It’s a standard turn of phrase – so standard I’m sure I’ve used it of the current phase of my life, though I can’t remember a specific instance – to say someone leaves a job / band / company / area, or just reduces their involvement in some way, ‘in order to focus on [something, at its loosest the classic ‘other projects’]’.
It would certainly seem reasonable to say I’m going part-time in my day job to focus on music, specifically paid engagements as a violinist and violist. And I have been trying to reintroduce discipline and consistency into my personal playing, instituting a ‘play something every day’ rule and setting about some fairly gruelling engagement with scales and studies.
But focusing on this, in any sense of making it key priority, is being hampered by two significant things at the minute. The first is that, no matter how good you sound, no one will pay you to play if they don’t firstly know you exist as a musician and secondly hear something of you. So thus far, ironically, in terms of my musical ‘career’, if I have one, marketing and promotion have necessarily taken precedence over polishing my actual music-making, though not to the total exclusion of the latter.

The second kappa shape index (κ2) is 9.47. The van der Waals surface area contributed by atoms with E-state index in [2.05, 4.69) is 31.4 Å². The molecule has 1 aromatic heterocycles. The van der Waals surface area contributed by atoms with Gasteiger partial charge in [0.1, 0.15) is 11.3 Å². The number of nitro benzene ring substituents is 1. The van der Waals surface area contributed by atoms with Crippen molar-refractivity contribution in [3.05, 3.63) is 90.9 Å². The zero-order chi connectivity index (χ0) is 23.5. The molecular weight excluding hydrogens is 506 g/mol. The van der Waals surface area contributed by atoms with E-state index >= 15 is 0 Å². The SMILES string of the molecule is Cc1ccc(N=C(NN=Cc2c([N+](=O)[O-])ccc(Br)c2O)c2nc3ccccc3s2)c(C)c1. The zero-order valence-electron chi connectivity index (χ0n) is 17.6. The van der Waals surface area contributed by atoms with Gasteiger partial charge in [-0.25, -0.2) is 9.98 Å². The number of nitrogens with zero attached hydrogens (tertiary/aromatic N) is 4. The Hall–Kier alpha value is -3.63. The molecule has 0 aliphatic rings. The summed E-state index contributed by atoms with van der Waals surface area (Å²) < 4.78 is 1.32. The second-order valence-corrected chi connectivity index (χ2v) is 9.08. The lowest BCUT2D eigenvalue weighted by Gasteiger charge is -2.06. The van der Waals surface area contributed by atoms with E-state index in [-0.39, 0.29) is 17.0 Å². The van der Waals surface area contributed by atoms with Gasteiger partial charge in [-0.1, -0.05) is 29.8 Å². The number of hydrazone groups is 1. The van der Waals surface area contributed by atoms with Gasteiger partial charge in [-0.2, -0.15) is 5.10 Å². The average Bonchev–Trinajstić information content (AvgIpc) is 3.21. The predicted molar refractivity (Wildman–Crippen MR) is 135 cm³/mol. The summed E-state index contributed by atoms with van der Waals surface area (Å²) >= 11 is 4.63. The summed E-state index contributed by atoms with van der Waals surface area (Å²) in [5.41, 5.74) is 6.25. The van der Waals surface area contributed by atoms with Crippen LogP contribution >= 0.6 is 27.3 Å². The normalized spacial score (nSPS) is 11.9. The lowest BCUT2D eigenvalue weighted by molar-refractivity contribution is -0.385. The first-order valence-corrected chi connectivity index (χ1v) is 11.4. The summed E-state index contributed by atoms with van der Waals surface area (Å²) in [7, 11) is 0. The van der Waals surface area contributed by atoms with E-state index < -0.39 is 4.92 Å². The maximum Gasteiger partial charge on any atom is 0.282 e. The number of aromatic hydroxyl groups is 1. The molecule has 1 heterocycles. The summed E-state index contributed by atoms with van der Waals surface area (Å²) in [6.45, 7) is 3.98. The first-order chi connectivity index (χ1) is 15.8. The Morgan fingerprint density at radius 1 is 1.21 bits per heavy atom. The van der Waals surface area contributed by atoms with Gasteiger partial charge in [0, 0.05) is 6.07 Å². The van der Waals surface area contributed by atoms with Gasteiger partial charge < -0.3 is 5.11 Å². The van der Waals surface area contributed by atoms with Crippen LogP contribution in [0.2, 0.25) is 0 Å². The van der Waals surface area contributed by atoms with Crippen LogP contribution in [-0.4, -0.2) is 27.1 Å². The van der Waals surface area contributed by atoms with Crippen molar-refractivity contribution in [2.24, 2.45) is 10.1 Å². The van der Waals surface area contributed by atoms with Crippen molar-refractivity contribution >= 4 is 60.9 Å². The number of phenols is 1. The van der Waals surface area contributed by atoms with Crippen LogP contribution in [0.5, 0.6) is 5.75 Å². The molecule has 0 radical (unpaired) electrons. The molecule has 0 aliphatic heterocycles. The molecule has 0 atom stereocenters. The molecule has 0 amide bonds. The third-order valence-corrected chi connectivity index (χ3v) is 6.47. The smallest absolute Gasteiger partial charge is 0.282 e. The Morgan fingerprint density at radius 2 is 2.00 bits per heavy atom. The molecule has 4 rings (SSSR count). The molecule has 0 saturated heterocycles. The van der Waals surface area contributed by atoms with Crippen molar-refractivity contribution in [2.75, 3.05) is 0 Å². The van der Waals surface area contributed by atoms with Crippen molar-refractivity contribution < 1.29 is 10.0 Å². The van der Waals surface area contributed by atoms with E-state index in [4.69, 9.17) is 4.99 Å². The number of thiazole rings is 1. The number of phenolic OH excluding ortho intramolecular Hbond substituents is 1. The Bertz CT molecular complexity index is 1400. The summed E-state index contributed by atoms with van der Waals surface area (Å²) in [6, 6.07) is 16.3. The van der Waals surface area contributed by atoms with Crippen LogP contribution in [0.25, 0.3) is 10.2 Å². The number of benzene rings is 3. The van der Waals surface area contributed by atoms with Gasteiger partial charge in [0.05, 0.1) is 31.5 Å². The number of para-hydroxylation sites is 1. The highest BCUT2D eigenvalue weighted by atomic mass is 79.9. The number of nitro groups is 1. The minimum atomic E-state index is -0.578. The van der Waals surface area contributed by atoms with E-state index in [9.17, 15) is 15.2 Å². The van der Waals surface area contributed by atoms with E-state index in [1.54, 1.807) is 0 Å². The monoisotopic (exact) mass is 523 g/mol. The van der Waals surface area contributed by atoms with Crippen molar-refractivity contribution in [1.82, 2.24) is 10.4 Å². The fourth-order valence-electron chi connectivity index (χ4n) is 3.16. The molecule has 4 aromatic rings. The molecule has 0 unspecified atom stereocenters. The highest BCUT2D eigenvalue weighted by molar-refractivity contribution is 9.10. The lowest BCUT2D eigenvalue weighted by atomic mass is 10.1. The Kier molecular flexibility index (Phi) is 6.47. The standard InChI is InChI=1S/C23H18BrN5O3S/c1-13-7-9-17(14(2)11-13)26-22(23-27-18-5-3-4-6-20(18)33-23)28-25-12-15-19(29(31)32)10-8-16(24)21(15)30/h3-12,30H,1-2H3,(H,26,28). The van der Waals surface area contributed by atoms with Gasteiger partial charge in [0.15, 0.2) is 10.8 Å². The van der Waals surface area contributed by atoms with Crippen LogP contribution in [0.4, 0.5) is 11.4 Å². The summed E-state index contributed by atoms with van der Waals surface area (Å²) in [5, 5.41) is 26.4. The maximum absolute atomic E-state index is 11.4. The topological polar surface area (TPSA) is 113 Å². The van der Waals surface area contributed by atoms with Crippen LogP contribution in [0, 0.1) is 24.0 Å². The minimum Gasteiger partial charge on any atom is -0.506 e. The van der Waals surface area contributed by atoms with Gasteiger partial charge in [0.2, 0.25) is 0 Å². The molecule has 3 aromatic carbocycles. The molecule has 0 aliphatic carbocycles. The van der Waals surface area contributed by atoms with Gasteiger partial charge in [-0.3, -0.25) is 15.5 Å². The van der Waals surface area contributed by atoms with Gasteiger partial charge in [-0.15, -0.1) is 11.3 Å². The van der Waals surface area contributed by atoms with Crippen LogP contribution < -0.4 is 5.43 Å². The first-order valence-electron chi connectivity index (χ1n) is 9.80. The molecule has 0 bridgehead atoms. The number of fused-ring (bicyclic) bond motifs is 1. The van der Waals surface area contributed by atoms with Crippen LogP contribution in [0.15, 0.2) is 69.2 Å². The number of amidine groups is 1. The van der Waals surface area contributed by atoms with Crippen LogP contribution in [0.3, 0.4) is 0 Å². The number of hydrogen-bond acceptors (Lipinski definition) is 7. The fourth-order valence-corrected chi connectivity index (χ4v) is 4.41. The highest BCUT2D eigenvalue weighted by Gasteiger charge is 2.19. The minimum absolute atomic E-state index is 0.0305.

Second is that some practicalities refuse to be deferred to a convenient point in the narratives that may engage much more of your attention. Last night I discovered the deadline for me to move out of my current house, which I had believed on the evidence of the last written contact about it to be 12 September, has in fact moved up to the end of the month. That knocked the house plan I had been wrestling with on the head, and now I have under three weeks to find a room. Because a paid gig, or even a killer Soundcloud demo playlist, won’t seem a very good tradeoff sleeping on a friend’s sofa with nowhere to store my possessions (not that much but certainly too much to carry on my back!). So music has to lose the ‘focus’ to combing through ads, emailing and ringing people, and viewings / interviews, except in as far as I can do both. Bleuch.